Indonesia: Death sentence for IS cleric not a solution to tackling terrorism
Responding to the sentencing to death of Jamaah Ansharut Daulah (JAD) leader Aman Abdurrahman for terrorism-related offences in the country, Amnesty International Indonesia’s Executive Director Usman Hamid said:
“Lethal attacks on people going about their daily lives are horrifying and Indonesia has every right to pursue perpetrators and prosecute them. At the same time, it has been proven time and again that the death penalty does not have a greater deterrent effect than a term of imprisonment. This is a fact that also applies to terror-related crimes.
“The death penalty violates the right to life and is the ultimate cruel, inhuman and degrading punishment. It’s a tool that governments often resort to in times of real or perceived national crisis, to demonstrate their “strength” in dealing with threats.
“The criminal justice system in Indonesia remains critically flawed. Trials for defendants facing charges on crimes such as drugs, murder, terrorism where death sentences may be imposed are often grossly unfair. Suspects frequently suffer torture during interrogations and courts often admit torture-tainted “confessions” as evidence. Policymakers must not be driven by the strong reactions that understandably emerge in the aftermath of such horrendous violent attacks. They must take all steps within their power to consign the death penalty to history.”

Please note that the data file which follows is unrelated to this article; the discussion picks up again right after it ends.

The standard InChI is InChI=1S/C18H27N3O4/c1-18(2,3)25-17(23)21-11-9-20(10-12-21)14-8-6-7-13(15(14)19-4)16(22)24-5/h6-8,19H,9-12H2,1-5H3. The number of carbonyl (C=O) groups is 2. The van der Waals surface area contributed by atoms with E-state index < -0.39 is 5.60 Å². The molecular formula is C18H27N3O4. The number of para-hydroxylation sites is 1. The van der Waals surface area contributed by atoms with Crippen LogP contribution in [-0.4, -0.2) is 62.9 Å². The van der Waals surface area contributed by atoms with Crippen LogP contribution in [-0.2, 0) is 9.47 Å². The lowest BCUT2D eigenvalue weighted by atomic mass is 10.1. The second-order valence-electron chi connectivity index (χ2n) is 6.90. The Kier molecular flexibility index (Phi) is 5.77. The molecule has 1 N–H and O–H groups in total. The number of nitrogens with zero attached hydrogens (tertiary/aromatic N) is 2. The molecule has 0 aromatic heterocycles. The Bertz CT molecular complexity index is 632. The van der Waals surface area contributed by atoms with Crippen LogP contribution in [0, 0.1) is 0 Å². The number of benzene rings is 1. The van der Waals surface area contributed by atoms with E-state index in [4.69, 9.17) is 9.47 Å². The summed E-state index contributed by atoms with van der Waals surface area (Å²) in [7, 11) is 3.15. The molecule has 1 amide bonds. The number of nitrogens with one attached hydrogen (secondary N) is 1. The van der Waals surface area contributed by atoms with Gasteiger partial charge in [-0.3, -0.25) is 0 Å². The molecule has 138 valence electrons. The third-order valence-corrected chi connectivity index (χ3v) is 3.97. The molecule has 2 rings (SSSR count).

The panel of judges on Friday at the South Jakarta District Court found leader Aman Abdurrahman, who leads the Jamaah Ansharut Daulah (JAD), believed to be associated with the armed group which calls itself the Islamic State, guilty of inciting at least five terrorist attacks in Indonesia, including the Thamrin shootings and bombings in Central Jakarta in early 2016 and the Kampung Melayu Bombing in East Jakarta in 2017. A total of 24 people were killed in these attacks, and 37 injured.
Aman Abdurrahman is the first defendant convicted of terrorism offences to be sentenced to death this year, which saw a total of 26 people received death sentences, mostly on drugs related crimes. In addition, a total of 47 people were sentenced to death in 2017, of which 33 were convicted of drugs related offences and 14 of murder. As of today, there is a total of 288 death row inmates in Indonesia.